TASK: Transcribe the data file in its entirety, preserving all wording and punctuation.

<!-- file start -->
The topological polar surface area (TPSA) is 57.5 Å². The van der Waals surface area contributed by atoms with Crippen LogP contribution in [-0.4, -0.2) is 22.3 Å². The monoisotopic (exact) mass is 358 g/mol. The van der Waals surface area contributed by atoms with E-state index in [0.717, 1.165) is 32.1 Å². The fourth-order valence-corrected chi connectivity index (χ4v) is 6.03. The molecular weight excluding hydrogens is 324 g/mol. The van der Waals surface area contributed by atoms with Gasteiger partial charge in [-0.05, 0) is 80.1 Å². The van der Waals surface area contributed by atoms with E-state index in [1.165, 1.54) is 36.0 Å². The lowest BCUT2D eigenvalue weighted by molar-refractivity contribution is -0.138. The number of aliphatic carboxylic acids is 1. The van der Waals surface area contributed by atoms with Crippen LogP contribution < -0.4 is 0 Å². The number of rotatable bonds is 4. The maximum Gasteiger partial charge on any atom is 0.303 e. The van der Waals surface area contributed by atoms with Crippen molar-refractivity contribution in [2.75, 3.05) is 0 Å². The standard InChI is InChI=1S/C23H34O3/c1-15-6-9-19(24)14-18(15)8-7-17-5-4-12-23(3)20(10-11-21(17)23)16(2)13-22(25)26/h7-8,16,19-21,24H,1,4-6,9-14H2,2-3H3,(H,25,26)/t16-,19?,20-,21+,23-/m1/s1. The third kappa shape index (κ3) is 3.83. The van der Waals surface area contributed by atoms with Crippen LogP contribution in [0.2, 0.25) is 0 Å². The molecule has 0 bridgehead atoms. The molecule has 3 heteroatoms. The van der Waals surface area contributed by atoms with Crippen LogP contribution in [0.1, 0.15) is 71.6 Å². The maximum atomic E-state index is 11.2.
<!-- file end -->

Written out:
The topological polar surface area (TPSA) is 57.5 Å². The van der Waals surface area contributed by atoms with Crippen LogP contribution in [-0.4, -0.2) is 22.3 Å². The monoisotopic (exact) mass is 358 g/mol. The van der Waals surface area contributed by atoms with E-state index in [0.717, 1.165) is 32.1 Å². The fourth-order valence-corrected chi connectivity index (χ4v) is 6.03. The molecular weight excluding hydrogens is 324 g/mol. The van der Waals surface area contributed by atoms with Gasteiger partial charge in [-0.05, 0) is 80.1 Å². The van der Waals surface area contributed by atoms with E-state index in [1.165, 1.54) is 36.0 Å². The lowest BCUT2D eigenvalue weighted by molar-refractivity contribution is -0.138. The number of aliphatic carboxylic acids is 1. The van der Waals surface area contributed by atoms with Crippen LogP contribution < -0.4 is 0 Å². The number of rotatable bonds is 4. The maximum Gasteiger partial charge on any atom is 0.303 e. The van der Waals surface area contributed by atoms with Crippen molar-refractivity contribution in [2.75, 3.05) is 0 Å². The standard InChI is InChI=1S/C23H34O3/c1-15-6-9-19(24)14-18(15)8-7-17-5-4-12-23(3)20(10-11-21(17)23)16(2)13-22(25)26/h7-8,16,19-21,24H,1,4-6,9-14H2,2-3H3,(H,25,26)/t16-,19?,20-,21+,23-/m1/s1. The third kappa shape index (κ3) is 3.83. The van der Waals surface area contributed by atoms with Crippen LogP contribution in [0.2, 0.25) is 0 Å². The molecule has 0 bridgehead atoms. The molecule has 3 heteroatoms. The van der Waals surface area contributed by atoms with Crippen LogP contribution in [0.1, 0.15) is 71.6 Å². The maximum atomic E-state index is 11.2.